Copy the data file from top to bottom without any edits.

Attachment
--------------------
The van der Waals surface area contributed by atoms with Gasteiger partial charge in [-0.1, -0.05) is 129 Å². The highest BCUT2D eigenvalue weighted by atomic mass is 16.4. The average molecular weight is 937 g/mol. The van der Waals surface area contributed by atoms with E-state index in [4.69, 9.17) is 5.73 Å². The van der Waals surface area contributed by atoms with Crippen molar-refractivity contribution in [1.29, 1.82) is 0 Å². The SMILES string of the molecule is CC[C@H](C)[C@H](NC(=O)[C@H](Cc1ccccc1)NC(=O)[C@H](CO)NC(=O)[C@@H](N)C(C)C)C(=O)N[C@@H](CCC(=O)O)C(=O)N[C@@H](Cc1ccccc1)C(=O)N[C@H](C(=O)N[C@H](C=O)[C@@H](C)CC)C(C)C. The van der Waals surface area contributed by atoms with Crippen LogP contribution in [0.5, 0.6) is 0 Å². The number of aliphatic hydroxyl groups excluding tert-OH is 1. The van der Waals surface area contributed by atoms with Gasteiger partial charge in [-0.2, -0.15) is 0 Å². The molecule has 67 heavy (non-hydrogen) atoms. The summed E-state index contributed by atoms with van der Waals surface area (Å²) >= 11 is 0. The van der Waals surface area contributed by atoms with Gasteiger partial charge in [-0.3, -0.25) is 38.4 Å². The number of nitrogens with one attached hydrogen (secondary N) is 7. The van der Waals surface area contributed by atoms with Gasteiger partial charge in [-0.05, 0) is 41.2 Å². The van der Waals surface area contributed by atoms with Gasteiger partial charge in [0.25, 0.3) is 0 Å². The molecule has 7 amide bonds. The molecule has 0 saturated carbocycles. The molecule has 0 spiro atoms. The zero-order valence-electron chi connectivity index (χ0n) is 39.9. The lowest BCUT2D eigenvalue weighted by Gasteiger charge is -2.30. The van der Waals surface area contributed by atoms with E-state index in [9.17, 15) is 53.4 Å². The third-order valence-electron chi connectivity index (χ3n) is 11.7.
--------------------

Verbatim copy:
The van der Waals surface area contributed by atoms with Gasteiger partial charge in [-0.1, -0.05) is 129 Å². The highest BCUT2D eigenvalue weighted by atomic mass is 16.4. The average molecular weight is 937 g/mol. The van der Waals surface area contributed by atoms with E-state index in [4.69, 9.17) is 5.73 Å². The van der Waals surface area contributed by atoms with Crippen molar-refractivity contribution in [1.29, 1.82) is 0 Å². The SMILES string of the molecule is CC[C@H](C)[C@H](NC(=O)[C@H](Cc1ccccc1)NC(=O)[C@H](CO)NC(=O)[C@@H](N)C(C)C)C(=O)N[C@@H](CCC(=O)O)C(=O)N[C@@H](Cc1ccccc1)C(=O)N[C@H](C(=O)N[C@H](C=O)[C@@H](C)CC)C(C)C. The van der Waals surface area contributed by atoms with Crippen LogP contribution in [0.5, 0.6) is 0 Å². The number of aliphatic hydroxyl groups excluding tert-OH is 1. The van der Waals surface area contributed by atoms with Gasteiger partial charge in [-0.2, -0.15) is 0 Å². The molecule has 67 heavy (non-hydrogen) atoms. The summed E-state index contributed by atoms with van der Waals surface area (Å²) >= 11 is 0. The van der Waals surface area contributed by atoms with Gasteiger partial charge in [-0.3, -0.25) is 38.4 Å². The number of nitrogens with one attached hydrogen (secondary N) is 7. The van der Waals surface area contributed by atoms with Gasteiger partial charge in [-0.05, 0) is 41.2 Å². The van der Waals surface area contributed by atoms with Gasteiger partial charge in [0.25, 0.3) is 0 Å². The molecule has 7 amide bonds. The molecule has 0 saturated carbocycles. The molecule has 0 spiro atoms. The zero-order valence-electron chi connectivity index (χ0n) is 39.9. The lowest BCUT2D eigenvalue weighted by Gasteiger charge is -2.30. The van der Waals surface area contributed by atoms with E-state index in [9.17, 15) is 53.4 Å². The third-order valence-electron chi connectivity index (χ3n) is 11.7.